"Critics are like eunuchs in a harem; they know how it's done, they've seen it done every day, but they're unable to do it themselves." - Brendan Behan
Sunday, October 24, 2010
Muses in my midst VI
(Groucho Marx and Margaret Dumont in "Duck Soup.")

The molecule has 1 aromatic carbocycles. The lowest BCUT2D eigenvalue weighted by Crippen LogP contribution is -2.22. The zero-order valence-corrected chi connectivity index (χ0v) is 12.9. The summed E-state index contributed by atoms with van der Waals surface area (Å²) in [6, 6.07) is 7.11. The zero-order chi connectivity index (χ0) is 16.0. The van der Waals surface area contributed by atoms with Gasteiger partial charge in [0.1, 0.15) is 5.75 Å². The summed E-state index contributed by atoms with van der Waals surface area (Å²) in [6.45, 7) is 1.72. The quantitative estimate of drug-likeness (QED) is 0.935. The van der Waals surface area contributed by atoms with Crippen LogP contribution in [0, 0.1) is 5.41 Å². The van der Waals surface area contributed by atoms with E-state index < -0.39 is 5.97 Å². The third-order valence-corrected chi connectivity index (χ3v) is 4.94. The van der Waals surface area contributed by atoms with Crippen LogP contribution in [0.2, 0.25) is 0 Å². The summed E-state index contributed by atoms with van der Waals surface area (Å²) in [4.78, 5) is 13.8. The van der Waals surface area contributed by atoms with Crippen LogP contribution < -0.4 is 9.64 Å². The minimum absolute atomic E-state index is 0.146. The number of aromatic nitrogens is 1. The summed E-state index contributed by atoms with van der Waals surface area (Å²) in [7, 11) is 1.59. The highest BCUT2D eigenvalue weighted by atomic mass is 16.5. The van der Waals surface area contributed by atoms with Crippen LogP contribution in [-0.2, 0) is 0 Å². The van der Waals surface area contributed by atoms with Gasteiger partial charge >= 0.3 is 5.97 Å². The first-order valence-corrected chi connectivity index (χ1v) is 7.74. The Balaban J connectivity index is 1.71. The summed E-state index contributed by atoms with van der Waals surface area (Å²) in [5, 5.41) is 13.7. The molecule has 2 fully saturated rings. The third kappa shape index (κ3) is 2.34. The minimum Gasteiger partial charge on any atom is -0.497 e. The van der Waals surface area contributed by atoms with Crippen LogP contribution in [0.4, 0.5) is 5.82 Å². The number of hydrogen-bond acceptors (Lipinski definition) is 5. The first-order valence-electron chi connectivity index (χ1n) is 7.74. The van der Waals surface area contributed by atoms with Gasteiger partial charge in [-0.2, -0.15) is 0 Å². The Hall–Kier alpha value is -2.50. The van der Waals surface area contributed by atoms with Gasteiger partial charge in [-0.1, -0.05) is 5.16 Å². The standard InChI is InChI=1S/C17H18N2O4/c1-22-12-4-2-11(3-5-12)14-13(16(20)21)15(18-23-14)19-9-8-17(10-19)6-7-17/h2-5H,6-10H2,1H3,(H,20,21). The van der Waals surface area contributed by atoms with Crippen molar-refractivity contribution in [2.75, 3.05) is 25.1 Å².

Great comedy is based on anarchy, and there were no finer anarchists than the brothers Marx. However, to generate subversive sparks, you need a great target, and this is where we come to the divine Margaret Dumont, who's sure to bring some Tinseltown blueblood to my pantheon. Gleaming with pearls and self-importance, she was Hollywood's most enduring grande dame. The boys had it easy. All they had to do was be improbable and wildly funny. It is Margaret who had the tough job - feigning adulation and outrage at the same time as Groucho laid attack to her dignity. In its peculiar way, her nonsensical courtship with the grease-painted, sharp-tongued Lothario was as true and lasting a relationship as Laurel and Hardy, Burns and Allen, and Death and Taxes. The thought of this handsome matron bearing her lorgnette as the doyenne of all things refined is an image of endearing self-mockery that has gotten this writer through many a cold night.